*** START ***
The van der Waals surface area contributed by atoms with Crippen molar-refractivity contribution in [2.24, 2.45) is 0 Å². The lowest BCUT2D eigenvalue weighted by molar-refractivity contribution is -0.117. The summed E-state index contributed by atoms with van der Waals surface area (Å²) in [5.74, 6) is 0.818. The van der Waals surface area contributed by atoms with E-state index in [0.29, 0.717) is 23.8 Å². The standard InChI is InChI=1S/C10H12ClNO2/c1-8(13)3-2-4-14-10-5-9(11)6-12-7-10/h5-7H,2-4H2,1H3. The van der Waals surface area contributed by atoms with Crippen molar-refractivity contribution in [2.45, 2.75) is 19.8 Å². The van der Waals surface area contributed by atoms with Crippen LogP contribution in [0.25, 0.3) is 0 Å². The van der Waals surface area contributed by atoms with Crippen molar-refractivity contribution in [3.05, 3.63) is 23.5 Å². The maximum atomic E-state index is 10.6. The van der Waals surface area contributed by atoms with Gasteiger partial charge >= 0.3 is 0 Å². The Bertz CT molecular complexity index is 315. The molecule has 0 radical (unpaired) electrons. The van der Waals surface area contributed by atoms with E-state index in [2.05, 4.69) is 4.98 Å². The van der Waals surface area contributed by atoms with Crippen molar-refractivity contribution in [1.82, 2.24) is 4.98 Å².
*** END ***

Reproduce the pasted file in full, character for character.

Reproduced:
The van der Waals surface area contributed by atoms with Crippen molar-refractivity contribution in [2.24, 2.45) is 0 Å². The lowest BCUT2D eigenvalue weighted by molar-refractivity contribution is -0.117. The summed E-state index contributed by atoms with van der Waals surface area (Å²) in [5.74, 6) is 0.818. The van der Waals surface area contributed by atoms with E-state index in [0.29, 0.717) is 23.8 Å². The standard InChI is InChI=1S/C10H12ClNO2/c1-8(13)3-2-4-14-10-5-9(11)6-12-7-10/h5-7H,2-4H2,1H3. The van der Waals surface area contributed by atoms with Crippen molar-refractivity contribution in [2.45, 2.75) is 19.8 Å². The van der Waals surface area contributed by atoms with Crippen LogP contribution in [0.25, 0.3) is 0 Å². The van der Waals surface area contributed by atoms with Crippen molar-refractivity contribution in [3.05, 3.63) is 23.5 Å². The maximum atomic E-state index is 10.6. The van der Waals surface area contributed by atoms with Gasteiger partial charge >= 0.3 is 0 Å². The Bertz CT molecular complexity index is 315. The molecule has 0 radical (unpaired) electrons. The van der Waals surface area contributed by atoms with E-state index in [2.05, 4.69) is 4.98 Å². The van der Waals surface area contributed by atoms with Crippen molar-refractivity contribution in [1.82, 2.24) is 4.98 Å².